77th Street station (IRT Lexington Avenue Line)

77th Street (also known as 77th Street–Lenox Hill Hospital) is a local station on the IRT Lexington Avenue Line of the New York City Subway, located at the intersection of Lexington Avenue and 77th Street on the Upper East Side of Manhattan. It is served by the 6 train at all times, the <6> train during weekdays in the peak direction, and the 4 train during late nights.

 77 Street
 "6" train"6" express train
MTA NYC logo.svg New York City Subway station (rapid transit)
77th Street IRT Lexington 1489.JPG
Uptown platform
Station statistics
AddressEast 77th Street & Lexington Avenue
New York, NY 10075
BoroughManhattan
LocaleUpper East Side
Coordinates40°46′25″N 73°57′36″W / 40.773587°N 73.959875°W / 40.773587; -73.959875Coordinates: 40°46′25″N 73°57′36″W / 40.773587°N 73.959875°W / 40.773587; -73.959875
DivisionA (IRT)
Line      IRT Lexington Avenue Line
Services      4 late nights (late nights)
      6 all times (all times) <6> weekdays until 8:45 p.m., peak direction (weekdays until 8:45 p.m., peak direction)
Transit connectionsBus transport NYCT Bus: M101, M102, M103
M79 SBS at 79th Street
StructureUnderground
Platforms2 side platforms
Tracks2
Other information
OpenedJuly 17, 1918 (102 years ago) (1918-07-17)[1]
Station code398[2]
Wireless serviceWi-Fi and cellular service is provided at this station[3]
Opposite-direction transfer availableNo
Former/other names77th Street–Lenox Hill Hospital
Traffic
Passengers (2019)7,821,286[5]Increase 2.2%
Rank46 out of 424[5]
Station succession
Next north86th Street: 4 late nights6 all times <6> weekdays until 8:45 p.m., peak direction
Next south68th Street–Hunter College: 4 late nights6 all times <6> weekdays until 8:45 p.m., peak direction

HistoryEdit

77th Street opened on July 17, 1918 as part of an expansion of the IRT Lexington Avenue Line north of Grand Central–42nd Street.[1]

Station layoutEdit

Track layout
 
 
 
 
 
 
 
 
 
 
 
 
 
 
 
 
 
 
 
 
Southbound entrance
G Street level Exit/entrance
P
Platform level
Side platform
Northbound local    toward Pelham Bay Park or Parkchester (86th Street)
  toward Woodlawn late nights (86th Street)
Southbound local    toward Brooklyn Bridge (68th Street–Hunter College)
  toward New Lots Avenue late nights (68th Street–Hunter College)
Side platform
Express tracks[6] Northbound express    do not stop here
Southbound express    do not stop here →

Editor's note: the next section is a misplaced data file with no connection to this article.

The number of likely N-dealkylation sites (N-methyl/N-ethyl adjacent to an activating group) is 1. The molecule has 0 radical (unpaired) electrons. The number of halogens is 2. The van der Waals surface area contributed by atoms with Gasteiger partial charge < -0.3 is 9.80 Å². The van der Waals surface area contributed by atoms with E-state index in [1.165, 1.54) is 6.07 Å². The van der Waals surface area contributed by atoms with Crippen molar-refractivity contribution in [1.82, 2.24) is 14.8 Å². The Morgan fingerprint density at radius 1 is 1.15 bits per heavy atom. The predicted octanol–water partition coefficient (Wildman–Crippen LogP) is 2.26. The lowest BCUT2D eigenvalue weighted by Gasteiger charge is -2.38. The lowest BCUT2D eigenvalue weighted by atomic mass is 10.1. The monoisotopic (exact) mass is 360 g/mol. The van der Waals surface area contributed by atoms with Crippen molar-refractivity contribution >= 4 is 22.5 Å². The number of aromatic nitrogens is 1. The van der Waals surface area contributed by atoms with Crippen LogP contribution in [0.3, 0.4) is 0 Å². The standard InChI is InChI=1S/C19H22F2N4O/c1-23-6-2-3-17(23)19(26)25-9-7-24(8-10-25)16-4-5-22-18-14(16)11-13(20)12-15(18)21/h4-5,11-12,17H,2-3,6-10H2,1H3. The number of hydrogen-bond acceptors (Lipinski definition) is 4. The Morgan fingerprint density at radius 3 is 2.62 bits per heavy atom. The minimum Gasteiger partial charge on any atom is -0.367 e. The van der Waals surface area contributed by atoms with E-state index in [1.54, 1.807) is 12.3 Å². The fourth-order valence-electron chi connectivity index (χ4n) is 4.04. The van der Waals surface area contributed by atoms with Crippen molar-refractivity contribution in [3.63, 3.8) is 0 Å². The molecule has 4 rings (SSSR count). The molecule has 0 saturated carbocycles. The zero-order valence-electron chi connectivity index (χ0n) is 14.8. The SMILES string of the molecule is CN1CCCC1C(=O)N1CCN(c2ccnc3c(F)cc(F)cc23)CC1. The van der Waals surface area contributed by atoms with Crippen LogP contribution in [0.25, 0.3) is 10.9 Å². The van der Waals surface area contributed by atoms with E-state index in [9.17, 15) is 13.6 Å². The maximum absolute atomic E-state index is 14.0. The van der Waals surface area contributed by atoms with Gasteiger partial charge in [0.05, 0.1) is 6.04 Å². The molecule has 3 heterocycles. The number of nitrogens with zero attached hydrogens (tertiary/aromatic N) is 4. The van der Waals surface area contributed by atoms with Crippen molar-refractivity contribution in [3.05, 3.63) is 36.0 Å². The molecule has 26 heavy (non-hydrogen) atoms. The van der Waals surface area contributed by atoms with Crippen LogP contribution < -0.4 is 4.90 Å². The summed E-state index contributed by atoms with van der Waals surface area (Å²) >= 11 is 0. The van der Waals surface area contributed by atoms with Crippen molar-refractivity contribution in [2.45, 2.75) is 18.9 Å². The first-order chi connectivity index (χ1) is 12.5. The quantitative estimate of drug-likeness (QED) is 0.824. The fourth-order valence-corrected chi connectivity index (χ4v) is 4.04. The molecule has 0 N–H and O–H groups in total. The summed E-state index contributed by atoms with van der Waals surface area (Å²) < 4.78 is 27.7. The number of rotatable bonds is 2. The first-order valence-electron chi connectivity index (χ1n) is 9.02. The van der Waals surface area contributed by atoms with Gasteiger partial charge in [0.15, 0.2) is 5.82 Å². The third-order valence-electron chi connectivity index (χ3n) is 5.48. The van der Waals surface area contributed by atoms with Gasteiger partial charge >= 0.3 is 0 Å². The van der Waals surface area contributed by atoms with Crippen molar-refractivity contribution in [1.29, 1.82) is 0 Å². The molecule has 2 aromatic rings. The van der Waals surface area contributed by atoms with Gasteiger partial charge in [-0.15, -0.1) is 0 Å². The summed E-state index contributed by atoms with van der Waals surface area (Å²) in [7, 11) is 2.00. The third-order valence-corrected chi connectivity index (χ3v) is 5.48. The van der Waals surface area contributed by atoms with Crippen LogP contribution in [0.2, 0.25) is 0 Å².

This station has two local tracks and two side platforms. The express tracks of the Lexington Avenue Line, used by the 4 and 5 trains during daytime hours, pass beneath the station and are not visible from the platforms.[7]

Both platforms has a fare control, and both areas have a turnstile bank, and four staircases to the street. The northbound side leads to the east side of Lexington Avenue while the southbound side leads to the west side. There are no crossovers or crossunders to allow free transfers between directions.

The downtown platform is the only platform in the station to house a token booth. The uptown platform token booth was closed by the MTA after making a series of layoffs and has been removed.

Some old wall lights exist after the station's renovation in 2003, but most are gone or falling off the walls. Both platforms have emergency exits from the lower level express tracks.

The 2004 artwork here is called 4 Seasons Seasoned by Robert Kushner. It is installed on the ceiling above the fare control staircases and features mosaics related to the four seasons of the year.

ExitsEdit

Exit location[8] Exit type Number of exits Platform served
NW corner of Lexington Avenue and 77th Street Staircase 2 Southbound
SW corner of Lexington Avenue and 77th Street Staircase 2 Southbound
NE corner of Lexington Avenue and 77th Street Staircase 2 Northbound
SE corner of Lexington Avenue and 77th Street Staircase 2 Northbound

Nearby landmarksEdit

ReferencesEdit

  1. ^ a b "Lexington Av. Line to be Opened Today" (PDF). The New York Times. July 17, 1918. p. 13. ISSN 0362-4331. Retrieved April 21, 2020.
  2. ^ "Station Developers' Information". Metropolitan Transportation Authority. Retrieved June 13, 2017.
  3. ^ "NYC Subway Wireless – Active Stations". Transit Wireless Wifi. Retrieved November 13, 2019.
  4. ^ "Facts and Figures: Annual Subway Ridership 2014–2019". Metropolitan Transportation Authority. 2020. Retrieved May 26, 2020.
  5. ^ a b "Facts and Figures: Annual Subway Ridership 2014–2019". Metropolitan Transportation Authority. 2020. Retrieved May 26, 2020.
  6. ^ Station Reporter — 6 Train
  7. ^ Dougherty, Peter (2006) [2002]. Tracks of the New York City Subway 2006 (3rd ed.). Dougherty. OCLC 49777633 – via Google Books.
  8. ^ "MTA Neighborhood Maps: Upper East Side" (PDF). mta.info. Metropolitan Transportation Authority. 2016. Retrieved December 30, 2016.

External linksEdit

 
Mosaic